According to an NPR story this week, the Federal Reserve is sitting on a billion dollars worth of the $1 Sacagawean and Presidential coins, and the program to replace dollar bills with the metal coins has largely been deemed a failure. The government spends millions annually to mint new coins in order to introduce all the US presidents, resulting in millions languishing in vaults a la “Scrooge McDuck” said Planet Money’s David Kestenbaum. Despite the fact that they are legal tender and the government’s many efforts to promote their use, Americans still distrust the dollar coin.
Why the reason for the distrust? Americans claim they are difficult to spend, not recognized by many merchants, or just weigh down pockets too much. Perhaps we should ask our foreign neighbors how they have integrated them into daily life. America is one of the few countries in the developed world to use a $1 banknote and the only one of the top five traded currencies (including the Euro, British Pound, Japanese Yen, and Australian dollars) to use a bill in such a small denomination. Canada replaced the dollar bill with the “loonie” coin in 1987 and the British pound note has been out of circulation since 1983. Is taking away the $1 bill the only way to get Americans to use the coin? We reported earlier this year on a possible way to earn frequent flyer miles by purchasing dollar coins, a legal (but not encouraged by the US Mint) practice that may actually contribute to this back log of currency. Maybe go out and spend the coins instead and hope the trend catches on.
Photo courtesy Flickr user cometstarmoon. Hat tip to Honza Kerver for the NPR story link.
The meal was delicious, and the atmosphere was divine, but then it comes time for the bill. As long as you know numbers in the native tongue, dealing with the bill should be no problemo. Perhaps you know your basic, uno, dos, tres… but try learn more numbers in the native tongue.
Parts of Italy are especially notorious for using some fast-talking to try and overcharge for even your basic bowl of penne. Make sure you have no problem asking for correct change or asserting that your meal was trece (13) euros — not treinta (30).
Pro tip: When you arrive in-country, look carefully at the money from that place. Learn what the different colors or sizes of the bills indicate. Later, when you’re feeling rushed — perhaps you’ve been drinking? — you want to feel comfortable with the cash and not throw down the equivalent of $100 when all you ordered was two beers.
Visitors to London may find that if they aren’t careful, they could wind up with some strange fingers in their pockets or purses. And while that’s nothing new, this time it might not be a bad thing. A group of former pick-pockets is working the streets of London this month, but instead of stealing money, they are giving it away to their unsuspecting “victims”.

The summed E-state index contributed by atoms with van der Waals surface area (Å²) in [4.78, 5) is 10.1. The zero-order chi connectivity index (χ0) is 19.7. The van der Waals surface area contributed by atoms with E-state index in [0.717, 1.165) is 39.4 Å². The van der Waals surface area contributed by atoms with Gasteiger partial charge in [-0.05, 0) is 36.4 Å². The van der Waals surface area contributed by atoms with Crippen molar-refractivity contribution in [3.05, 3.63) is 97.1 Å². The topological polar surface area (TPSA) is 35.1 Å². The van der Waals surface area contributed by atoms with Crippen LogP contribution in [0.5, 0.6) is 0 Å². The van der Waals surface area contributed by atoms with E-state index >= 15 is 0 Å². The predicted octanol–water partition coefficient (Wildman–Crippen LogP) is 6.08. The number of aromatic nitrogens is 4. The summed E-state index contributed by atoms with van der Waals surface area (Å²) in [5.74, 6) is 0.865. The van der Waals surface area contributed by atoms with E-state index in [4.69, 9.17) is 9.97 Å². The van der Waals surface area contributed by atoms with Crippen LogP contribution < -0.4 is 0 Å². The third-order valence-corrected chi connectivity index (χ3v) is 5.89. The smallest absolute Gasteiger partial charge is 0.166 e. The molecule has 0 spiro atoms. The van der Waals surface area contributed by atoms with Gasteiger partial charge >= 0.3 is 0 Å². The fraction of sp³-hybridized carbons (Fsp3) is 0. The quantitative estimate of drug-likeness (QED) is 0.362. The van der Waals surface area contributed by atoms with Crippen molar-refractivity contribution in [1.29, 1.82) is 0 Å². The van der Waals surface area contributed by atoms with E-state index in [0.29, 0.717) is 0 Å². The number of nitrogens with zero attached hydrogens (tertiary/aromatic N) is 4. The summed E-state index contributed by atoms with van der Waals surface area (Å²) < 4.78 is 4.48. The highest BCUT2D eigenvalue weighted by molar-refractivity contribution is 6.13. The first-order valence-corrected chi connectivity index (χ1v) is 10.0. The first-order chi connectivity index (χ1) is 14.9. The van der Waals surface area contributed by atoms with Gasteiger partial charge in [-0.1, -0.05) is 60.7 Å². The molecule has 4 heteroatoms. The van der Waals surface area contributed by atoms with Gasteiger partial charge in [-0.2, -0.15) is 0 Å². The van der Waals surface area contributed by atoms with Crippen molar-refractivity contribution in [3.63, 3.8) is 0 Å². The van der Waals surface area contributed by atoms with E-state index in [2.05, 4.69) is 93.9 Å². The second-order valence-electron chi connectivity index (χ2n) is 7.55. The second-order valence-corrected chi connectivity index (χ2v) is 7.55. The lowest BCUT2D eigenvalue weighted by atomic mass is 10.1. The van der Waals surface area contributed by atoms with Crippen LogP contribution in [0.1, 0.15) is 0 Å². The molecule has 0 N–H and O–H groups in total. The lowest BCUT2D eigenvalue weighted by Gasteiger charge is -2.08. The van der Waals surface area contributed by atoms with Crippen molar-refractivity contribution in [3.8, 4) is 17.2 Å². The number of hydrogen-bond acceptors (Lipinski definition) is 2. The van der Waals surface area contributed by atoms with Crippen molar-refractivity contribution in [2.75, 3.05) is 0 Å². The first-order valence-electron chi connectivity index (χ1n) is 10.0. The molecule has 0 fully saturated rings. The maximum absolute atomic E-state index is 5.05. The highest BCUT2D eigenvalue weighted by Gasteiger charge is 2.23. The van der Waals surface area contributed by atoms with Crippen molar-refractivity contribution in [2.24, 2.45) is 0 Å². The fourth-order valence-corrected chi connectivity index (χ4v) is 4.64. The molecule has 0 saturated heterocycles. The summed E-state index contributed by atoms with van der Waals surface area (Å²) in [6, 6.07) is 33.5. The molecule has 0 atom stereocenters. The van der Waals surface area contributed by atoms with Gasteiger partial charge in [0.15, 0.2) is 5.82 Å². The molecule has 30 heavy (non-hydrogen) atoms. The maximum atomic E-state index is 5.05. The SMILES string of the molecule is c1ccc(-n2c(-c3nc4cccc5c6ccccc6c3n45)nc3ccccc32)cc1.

The “put-pocketing” plan is being funded by a local broadband provider called TalkTalk and carried out by 20 former-pickpockets who want to make up for the wrongdoings of their pasts. Between July 1 and the end of the month, at least £100,000 will be given away, mostly in £5 and £20 increments, as a marketing promotion for the company. The covert deposits are taking place in busy areas like Covent Garden, Trafalgar Square, Oxford Circus and on the Tube. According to the Communications Director of TalkTalk, the areas where the money will be given out were strategically chosen “as we want to give the money to people who actually need it.”
While it would be nice to find an extra £20 note in my pocket at the end of the day, I think I’d stay vigilant. I’m sure there are still a number of unreformed pick-pockets out there who, if they get their hands into your bag, will not be kindly leaving you some cash. And now they have the perfect alibi if they get caught: “Of course I wasn’t stealing your wallet. I was giving you money!”
In case you’ve been time traveling and are confused, utility companies in Adelaide, Australia do not accept drawings of spiders as payment for utility bills. Read the article here.
I’m disappointed, of course, that artwork is still not accepted as currency. Just imagine the kind of economy we could build:
If someone rich was owed money by someone poor, the poor person could just draw a picture, and the rich person could hang it on their wall. Or, if a poor person wanted food, they could just draw a picture of the food they wanted and then leave the drawing on the shelf at the grocery store, confidently striding out the door with the item. But then, of course, rich people would want to pay for things with artwork, too, so eventually someone would have to judge how much each work of art is worth. Thusly, this new economy, which for just a moment teetered on the edge of communism, would become a dictatorship – unless, of course, there were some kind of international online community where everyone in the world could vote and value each piece of new art democratically. A new world economy would be born. What? It’s better than the one we have right now. . .
I think maybe David Thorne traveled to the future.